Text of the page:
11. Rovibrational Spectroscopy: Theory • A vibrational absorption transition from  to +1 gives rise to three sets of rotational lines called branches: • Lower-frequency P branch: =1, J=-1 • Higher-frequency R branch: =1, J=+1 • Q branch: branch: =1, J=0 The selection rules allow transitions with D= +1 and J = ±1 (the transition with J = 0 is normally not allowed except those with an odd number of electrons (e.g. NO)). P R

  12. Molecular Vibrations: Total Modes • How many vibrational modes are possible in a molecule? A molecule has as many degrees of freedom as the total degree of freedom of its individual atoms. Each atom has three degrees of freedom (corresponding to the Cartesian coordinates), thus in an N-atom molecule there will be 3N degrees of freedom. • Translation: the movement of the entire molecule while the positions of the atoms relative to each other remain fixed. There are 3 degrees of translational freedom. • Rotational transitions: interatomic distances remain constant but the entire molecule rotates with respect to three mutually perpendicular axes. There are 3 degrees of rotational freedom in a nonlinear molecule and 2 degrees in a linear molecule.

  13. Vibrational Modes and IR Absorption • For a molecule with N atoms the number of vibrational modes is: • Linear: 3N – 5 modes • Non-linear: 3N – 6 modes • Types of vibrations: • Stretching • Bending • Examples: • CO2 has 3 x 3 – 5 = 4 normal modes Symmetric No change in dipole IR-inactive Asymmetric Change in dipole IR-active Scissoring Change in dipole IR-active • IR-active modes require molecular dipole moment changes during rotations and vibrations.

  14. Vibrational Coupling • Vibrations in a molecule may couple – changing each other’s frequency. • In stretching vibrations, the strongest coupling occurs between vibrational groups sharing an atom • In bending vibrations, the strongest coupling occurs between groups sharing a common bond • Coupling between stretching and bending modes can occur when the stretching bond is part of the bending atom sequence. • Interactions are strongest when the vibrations have similar frequencies (energies) • Strong coupling can only occur between vibrations with the same symmetry (i.e. between two carbonyl vibrations)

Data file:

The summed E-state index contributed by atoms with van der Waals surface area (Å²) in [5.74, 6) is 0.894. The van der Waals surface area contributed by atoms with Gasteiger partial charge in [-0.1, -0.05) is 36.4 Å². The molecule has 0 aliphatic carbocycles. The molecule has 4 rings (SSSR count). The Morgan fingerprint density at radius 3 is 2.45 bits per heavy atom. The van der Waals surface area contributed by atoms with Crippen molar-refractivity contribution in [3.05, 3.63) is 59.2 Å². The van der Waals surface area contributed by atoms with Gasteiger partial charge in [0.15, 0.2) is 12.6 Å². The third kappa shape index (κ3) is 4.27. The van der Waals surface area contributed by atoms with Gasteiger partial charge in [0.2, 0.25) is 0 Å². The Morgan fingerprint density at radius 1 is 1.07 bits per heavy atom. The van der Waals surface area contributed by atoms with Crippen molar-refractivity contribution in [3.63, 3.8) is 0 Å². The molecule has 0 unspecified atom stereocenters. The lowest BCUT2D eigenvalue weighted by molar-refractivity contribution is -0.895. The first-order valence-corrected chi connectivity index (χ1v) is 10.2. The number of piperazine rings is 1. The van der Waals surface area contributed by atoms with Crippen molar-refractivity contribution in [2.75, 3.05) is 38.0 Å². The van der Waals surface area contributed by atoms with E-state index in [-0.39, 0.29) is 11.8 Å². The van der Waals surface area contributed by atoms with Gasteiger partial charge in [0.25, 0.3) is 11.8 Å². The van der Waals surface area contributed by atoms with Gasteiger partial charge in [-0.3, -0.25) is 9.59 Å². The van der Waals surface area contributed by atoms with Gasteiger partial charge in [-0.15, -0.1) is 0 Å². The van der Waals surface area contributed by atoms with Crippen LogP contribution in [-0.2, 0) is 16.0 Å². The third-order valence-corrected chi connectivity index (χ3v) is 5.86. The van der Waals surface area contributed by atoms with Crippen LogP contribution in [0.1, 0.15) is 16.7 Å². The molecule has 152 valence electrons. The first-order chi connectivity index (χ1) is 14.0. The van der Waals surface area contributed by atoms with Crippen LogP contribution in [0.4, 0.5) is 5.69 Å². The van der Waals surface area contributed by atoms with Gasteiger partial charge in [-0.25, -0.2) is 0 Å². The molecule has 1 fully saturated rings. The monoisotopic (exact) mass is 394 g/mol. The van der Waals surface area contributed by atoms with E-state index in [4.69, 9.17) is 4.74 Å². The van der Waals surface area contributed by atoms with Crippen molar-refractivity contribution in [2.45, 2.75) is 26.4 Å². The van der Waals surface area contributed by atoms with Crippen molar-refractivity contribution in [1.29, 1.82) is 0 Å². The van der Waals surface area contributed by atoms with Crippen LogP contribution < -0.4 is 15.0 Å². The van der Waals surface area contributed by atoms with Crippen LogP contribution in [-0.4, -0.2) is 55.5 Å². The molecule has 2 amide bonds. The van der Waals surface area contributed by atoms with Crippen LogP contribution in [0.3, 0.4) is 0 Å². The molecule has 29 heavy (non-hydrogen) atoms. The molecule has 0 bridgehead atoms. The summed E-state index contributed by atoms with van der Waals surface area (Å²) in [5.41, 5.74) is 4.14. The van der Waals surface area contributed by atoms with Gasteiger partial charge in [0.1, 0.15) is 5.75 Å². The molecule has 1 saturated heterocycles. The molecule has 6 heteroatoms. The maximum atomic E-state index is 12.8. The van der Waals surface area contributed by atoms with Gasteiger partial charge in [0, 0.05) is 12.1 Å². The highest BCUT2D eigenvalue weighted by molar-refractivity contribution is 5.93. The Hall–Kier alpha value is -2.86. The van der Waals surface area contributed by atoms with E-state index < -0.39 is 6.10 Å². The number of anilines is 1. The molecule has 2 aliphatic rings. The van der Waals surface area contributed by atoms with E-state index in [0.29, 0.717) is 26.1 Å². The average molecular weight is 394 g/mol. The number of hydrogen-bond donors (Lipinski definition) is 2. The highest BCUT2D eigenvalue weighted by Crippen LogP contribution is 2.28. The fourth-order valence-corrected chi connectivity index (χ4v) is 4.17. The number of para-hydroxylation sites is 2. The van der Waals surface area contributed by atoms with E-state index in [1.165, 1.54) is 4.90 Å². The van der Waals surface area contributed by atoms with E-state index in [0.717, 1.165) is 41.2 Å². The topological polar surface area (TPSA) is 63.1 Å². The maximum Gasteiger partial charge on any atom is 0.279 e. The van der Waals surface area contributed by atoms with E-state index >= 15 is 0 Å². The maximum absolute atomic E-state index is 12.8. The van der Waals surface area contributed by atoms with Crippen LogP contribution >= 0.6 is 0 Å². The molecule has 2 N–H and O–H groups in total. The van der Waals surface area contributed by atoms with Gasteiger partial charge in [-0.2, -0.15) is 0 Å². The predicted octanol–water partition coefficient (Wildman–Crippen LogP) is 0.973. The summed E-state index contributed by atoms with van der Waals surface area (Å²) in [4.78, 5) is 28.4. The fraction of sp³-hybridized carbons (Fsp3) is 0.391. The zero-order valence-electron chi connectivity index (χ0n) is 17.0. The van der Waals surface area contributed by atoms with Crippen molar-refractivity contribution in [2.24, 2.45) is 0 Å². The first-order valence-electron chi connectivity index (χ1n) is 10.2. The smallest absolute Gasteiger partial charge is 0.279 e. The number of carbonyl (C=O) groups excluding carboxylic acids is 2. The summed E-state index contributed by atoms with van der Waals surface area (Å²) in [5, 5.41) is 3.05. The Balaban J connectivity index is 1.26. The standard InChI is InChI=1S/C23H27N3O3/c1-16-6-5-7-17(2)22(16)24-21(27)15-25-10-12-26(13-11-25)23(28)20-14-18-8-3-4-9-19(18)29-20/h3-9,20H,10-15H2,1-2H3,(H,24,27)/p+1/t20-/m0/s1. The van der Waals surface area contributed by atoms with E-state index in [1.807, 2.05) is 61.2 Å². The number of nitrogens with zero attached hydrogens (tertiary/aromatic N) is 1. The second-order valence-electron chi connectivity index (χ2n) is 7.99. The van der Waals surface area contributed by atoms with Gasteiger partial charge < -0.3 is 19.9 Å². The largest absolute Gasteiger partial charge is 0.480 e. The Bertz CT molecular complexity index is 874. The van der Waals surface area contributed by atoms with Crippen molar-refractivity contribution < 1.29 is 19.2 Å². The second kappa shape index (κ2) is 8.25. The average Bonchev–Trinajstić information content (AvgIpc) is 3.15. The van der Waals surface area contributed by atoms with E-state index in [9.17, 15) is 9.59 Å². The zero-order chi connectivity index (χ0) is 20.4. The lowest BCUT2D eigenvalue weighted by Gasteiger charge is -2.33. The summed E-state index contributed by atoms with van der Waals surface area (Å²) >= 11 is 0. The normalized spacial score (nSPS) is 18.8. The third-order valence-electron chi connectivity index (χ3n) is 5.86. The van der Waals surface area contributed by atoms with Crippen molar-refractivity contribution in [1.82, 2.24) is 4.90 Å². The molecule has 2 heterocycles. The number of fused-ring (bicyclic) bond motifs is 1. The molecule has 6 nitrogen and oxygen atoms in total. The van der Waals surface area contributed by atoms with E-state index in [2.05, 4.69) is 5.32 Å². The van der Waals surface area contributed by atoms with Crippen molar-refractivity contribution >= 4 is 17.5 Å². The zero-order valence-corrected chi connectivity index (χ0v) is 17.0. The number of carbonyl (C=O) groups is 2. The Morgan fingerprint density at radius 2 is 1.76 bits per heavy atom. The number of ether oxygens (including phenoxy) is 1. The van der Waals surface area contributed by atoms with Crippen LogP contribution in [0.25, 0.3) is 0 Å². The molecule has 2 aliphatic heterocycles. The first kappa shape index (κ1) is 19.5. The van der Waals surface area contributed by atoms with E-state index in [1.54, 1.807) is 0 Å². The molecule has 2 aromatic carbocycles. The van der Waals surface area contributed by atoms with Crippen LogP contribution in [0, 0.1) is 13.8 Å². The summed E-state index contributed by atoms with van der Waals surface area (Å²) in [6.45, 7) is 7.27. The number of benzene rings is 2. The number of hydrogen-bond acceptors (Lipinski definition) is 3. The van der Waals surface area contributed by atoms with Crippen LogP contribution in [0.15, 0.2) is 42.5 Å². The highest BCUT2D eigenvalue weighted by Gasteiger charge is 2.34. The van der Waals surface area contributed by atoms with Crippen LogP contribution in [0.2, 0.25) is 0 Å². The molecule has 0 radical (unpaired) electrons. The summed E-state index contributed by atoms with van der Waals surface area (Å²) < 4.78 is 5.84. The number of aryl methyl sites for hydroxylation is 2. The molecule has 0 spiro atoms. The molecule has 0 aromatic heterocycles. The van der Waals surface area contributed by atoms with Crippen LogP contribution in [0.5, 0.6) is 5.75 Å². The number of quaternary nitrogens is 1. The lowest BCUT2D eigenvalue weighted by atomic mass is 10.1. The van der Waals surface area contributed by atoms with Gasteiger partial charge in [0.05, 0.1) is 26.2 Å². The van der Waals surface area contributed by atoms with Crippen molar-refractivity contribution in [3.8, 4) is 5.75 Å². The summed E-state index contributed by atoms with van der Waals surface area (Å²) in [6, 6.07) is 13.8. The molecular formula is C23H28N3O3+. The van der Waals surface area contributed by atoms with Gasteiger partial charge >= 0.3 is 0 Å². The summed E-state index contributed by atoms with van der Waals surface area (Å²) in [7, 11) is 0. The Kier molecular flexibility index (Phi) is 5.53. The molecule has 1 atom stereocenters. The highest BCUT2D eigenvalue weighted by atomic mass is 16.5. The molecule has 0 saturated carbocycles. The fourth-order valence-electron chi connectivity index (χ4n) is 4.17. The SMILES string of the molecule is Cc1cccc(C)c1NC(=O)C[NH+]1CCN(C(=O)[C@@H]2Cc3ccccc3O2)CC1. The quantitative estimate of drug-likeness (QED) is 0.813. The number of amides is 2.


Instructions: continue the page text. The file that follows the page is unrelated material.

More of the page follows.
15. Vibrational Modes: Examples • IR-activity requires dipole changes during vibrations! • For example, this is Problem 16-3 from Skoog (6th edition): Inactive Active Active Active Inactive Active Inactive

  16. IR Spectra: Formaldehyde • Certain types of vibrations have distinct IR frequencies – hence the chemical usefulness of the spectra • The gas-phase IR spectrum of formaldehyde: (wavenumbers, cm-1) • Tables and simulation results can help assign the vibrations! Formaldehyde spectrum from: Results generated using B3LYP//6-31G(d) in Gaussian 03W.

  17. IR Frequencies and Hydrogen Bonding Effects • IR frequencies are sensitive to hydrogen-bonding strength and geometry (plots of relationships between crystallographic distances and vibrational frequencies): G. A. Jeffrey, An Introduction to Hydrogen Bonding, Oxford, 1997.

  18. Instrumentation for Vibrational Spectroscopy • Two IR Absorption methods: • Dispersive methods: Scanning of wavelengths using a grating (common examples are double-beam, like a spectrometer discussed in the optical electronic spectroscopy lecture). • Fourier-transform methods: based on interferometry, a method of interfering and modulating IR radiation to encode it as a function of its frequency. Radiation Source Sample Wavelength Selector Detector (transducer) Radiation Source Interferometer Sample Detector (transducer)

  19. IR Emission Spectroscopy • Emission is seldom used for chemical analysis • The sample must be heated to a temperature much greater than its surroundings (destroying molecules) • IR emission is widely used in astronomy and in remote sensing applications on heated materials.